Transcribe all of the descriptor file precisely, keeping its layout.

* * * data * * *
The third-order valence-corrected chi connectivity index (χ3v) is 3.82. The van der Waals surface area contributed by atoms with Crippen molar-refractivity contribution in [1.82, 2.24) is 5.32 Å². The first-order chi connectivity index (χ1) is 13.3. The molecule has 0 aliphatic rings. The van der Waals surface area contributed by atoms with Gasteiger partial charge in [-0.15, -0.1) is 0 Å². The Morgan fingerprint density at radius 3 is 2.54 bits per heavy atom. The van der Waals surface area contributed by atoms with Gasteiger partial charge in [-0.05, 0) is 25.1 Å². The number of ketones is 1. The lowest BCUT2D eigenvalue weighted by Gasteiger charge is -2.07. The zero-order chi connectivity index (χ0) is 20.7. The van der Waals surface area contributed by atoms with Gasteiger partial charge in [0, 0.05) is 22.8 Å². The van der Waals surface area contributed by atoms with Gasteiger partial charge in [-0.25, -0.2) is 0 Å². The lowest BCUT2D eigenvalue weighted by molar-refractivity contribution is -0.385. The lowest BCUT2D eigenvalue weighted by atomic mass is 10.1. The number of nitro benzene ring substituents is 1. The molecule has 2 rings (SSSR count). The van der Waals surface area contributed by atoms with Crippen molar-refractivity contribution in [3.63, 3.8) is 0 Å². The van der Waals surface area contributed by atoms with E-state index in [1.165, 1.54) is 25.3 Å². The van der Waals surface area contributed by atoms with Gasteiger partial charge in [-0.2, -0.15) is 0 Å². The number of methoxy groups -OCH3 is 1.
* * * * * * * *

The third-order valence-corrected chi connectivity index (χ3v) is 3.82. The van der Waals surface area contributed by atoms with Crippen molar-refractivity contribution in [1.82, 2.24) is 5.32 Å². The first-order chi connectivity index (χ1) is 13.3. The molecule has 0 aliphatic rings. The van der Waals surface area contributed by atoms with Gasteiger partial charge in [-0.15, -0.1) is 0 Å². The Morgan fingerprint density at radius 3 is 2.54 bits per heavy atom. The van der Waals surface area contributed by atoms with Gasteiger partial charge in [-0.05, 0) is 25.1 Å². The number of ketones is 1. The lowest BCUT2D eigenvalue weighted by Gasteiger charge is -2.07. The zero-order chi connectivity index (χ0) is 20.7. The van der Waals surface area contributed by atoms with Gasteiger partial charge in [0, 0.05) is 22.8 Å². The van der Waals surface area contributed by atoms with Gasteiger partial charge in [-0.25, -0.2) is 0 Å². The lowest BCUT2D eigenvalue weighted by molar-refractivity contribution is -0.385. The lowest BCUT2D eigenvalue weighted by atomic mass is 10.1. The number of nitro benzene ring substituents is 1. The molecule has 2 rings (SSSR count). The van der Waals surface area contributed by atoms with Crippen molar-refractivity contribution in [3.63, 3.8) is 0 Å². The van der Waals surface area contributed by atoms with E-state index in [1.165, 1.54) is 25.3 Å². The van der Waals surface area contributed by atoms with Gasteiger partial charge in [-0.2, -0.15) is 0 Å². The number of methoxy groups -OCH3 is 1.